“The biggest innovation of 21st-century authoritarians has been to maintain the facade of democratic elections while at the same time tilting the rules against their opponents,” the group explains in its report, The Authoritarian Playbook. “They do this by suppressing votes and biasing, distorting, falsifying, or even overturning the results—either through capturing the referees or by manipulating the electoral rules in their favor.”

The assault on democracy takes many forms and many names in countries around the world. In the United States, its name is Project 2025. But this assault is not a fait accompli. By incorporating a smart, aggressive critique of the Trumpian Mandate in all of their campaigning in 2024—thus ensuring that voters know the fate of democracy really is at stake—Trump’s foes can and must prevent this right-wing fever dream from becoming an American nightmare.

Dear reader,

I hope you enjoyed the article you just read. It’s just one of the many deeply reported and boundary-pushing stories we publish every day at The Nation. In a time of continued erosion of our fundamental rights and urgent global struggles for peace, independent journalism is now more vital than ever.

As a Nation reader, you are likely an engaged progressive who is passionate about bold ideas. I know I can count on you to help sustain our mission-driven journalism.

This month, we’re kicking off an ambitious Summer Fundraising Campaign with the goal of raising $15,000. With your support, we can continue to produce the hard-hitting journalism you rely on to cut through the noise of conservative, corporate media. Please, donate today.

A better world is out there—and we need your support to reach it.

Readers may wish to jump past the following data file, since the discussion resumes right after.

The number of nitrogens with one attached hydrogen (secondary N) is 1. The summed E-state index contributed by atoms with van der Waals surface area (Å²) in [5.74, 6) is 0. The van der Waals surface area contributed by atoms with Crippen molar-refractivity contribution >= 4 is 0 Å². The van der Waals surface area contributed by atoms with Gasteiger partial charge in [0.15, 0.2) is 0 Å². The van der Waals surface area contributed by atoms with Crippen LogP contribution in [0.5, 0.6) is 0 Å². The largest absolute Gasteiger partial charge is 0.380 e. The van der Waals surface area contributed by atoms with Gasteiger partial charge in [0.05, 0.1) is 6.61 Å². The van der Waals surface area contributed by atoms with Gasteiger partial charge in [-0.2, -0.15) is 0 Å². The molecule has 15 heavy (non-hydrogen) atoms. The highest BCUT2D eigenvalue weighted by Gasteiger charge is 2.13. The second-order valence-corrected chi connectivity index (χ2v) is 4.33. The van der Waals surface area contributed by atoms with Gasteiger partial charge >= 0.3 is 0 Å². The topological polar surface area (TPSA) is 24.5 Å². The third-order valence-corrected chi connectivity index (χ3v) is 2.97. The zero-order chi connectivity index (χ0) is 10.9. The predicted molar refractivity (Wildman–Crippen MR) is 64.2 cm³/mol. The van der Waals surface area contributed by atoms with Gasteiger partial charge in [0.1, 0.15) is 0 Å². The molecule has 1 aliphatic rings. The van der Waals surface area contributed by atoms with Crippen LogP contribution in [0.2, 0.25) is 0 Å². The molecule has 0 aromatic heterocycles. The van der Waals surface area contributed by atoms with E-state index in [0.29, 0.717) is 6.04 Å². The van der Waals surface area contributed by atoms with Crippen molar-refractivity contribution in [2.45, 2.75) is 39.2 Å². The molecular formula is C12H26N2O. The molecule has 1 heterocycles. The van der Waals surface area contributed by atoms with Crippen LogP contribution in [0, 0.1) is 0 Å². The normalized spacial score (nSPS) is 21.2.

Katrina vanden Heuvel
Editorial Director and Publisher, The Nation

John Nichols

John Nichols is a national affairs correspondent for The Nation. He has written, cowritten, or edited over a dozen books on topics ranging from histories of American socialism and the Democratic Party to analyses of US and global media systems. His latest, cowritten with Senator Bernie Sanders, is the New York Times bestseller It's OK to Be Angry About Capitalism.

More from The Nation

A press conference by the Congressional Equality Caucus in 2023.

As the NCAA Debates New Rules, Trans Athletes Are Left Out of the Conversation As the NCAA Debates New Rules, Trans Athletes Are Left Out of the Conversation

At least 24 states have restricted transgender athletes’ participation in sports, and these policymaking decisions often lack input from those most affected.

StudentNation / Liam Beran

Elliott Abrams

Elliott Abrams: Convicted Liar, Defender of Dictators, Accomplice to Genocide—and Foreign Policy Wise Man Elliott Abrams: Convicted Liar, Defender of Dictators, Accomplice to Genocide—and Foreign Policy Wise Man

A career nearly as steeped in blood as Henry Kissinger’s hasn’t prevented the establishment from embracing—and whitewashing—this serial slanderer.

Eric Alterman

Purdue Pharma Headquarters

American Bankruptcy Law Already Undercuts Accountability for Police Misconduct American Bankruptcy Law Already Undercuts Accountability for Police Misconduct

And the Supreme Court may be about to make the situation worse.

Melissa B. Jacoby

A view of the tower of the Louisiana State Capitol, framed by trees.

An 11th-Hour Ruling Limits the Abortion Provisions of a New Law Protecting Pregnant Workers An 11th-Hour Ruling Limits the Abortion Provisions of a New Law Protecting Pregnant Workers

The Pregnant Workers Fairness Act protects workers who need to take time off to have an abortion. But now a Louisiana judge has eliminated that provision for anyone living in Missi...

Bryce Covert

University of the Arts

Students and Staff Grapple With the Sudden Closure of University of the Arts Students and Staff Grapple With the Sudden Closure of University of the Arts

Administrators announced the closure with little warning on May 31. “It was like a slap in the face or a punch in the gut. It just didn’t feel real.”

StudentNation / Lucy Tobier


Why "Fund Students, Not Systems" Is a Recipe for Disaster Why "Fund Students, Not Systems" Is a Recipe for Disaster

When the "Race to the Top" becomes winner take all, students are the big losers. And as the stakes grow higher and higher, public education falls further behind.

Feature / Jennifer C. Berkshire and Jack Schneider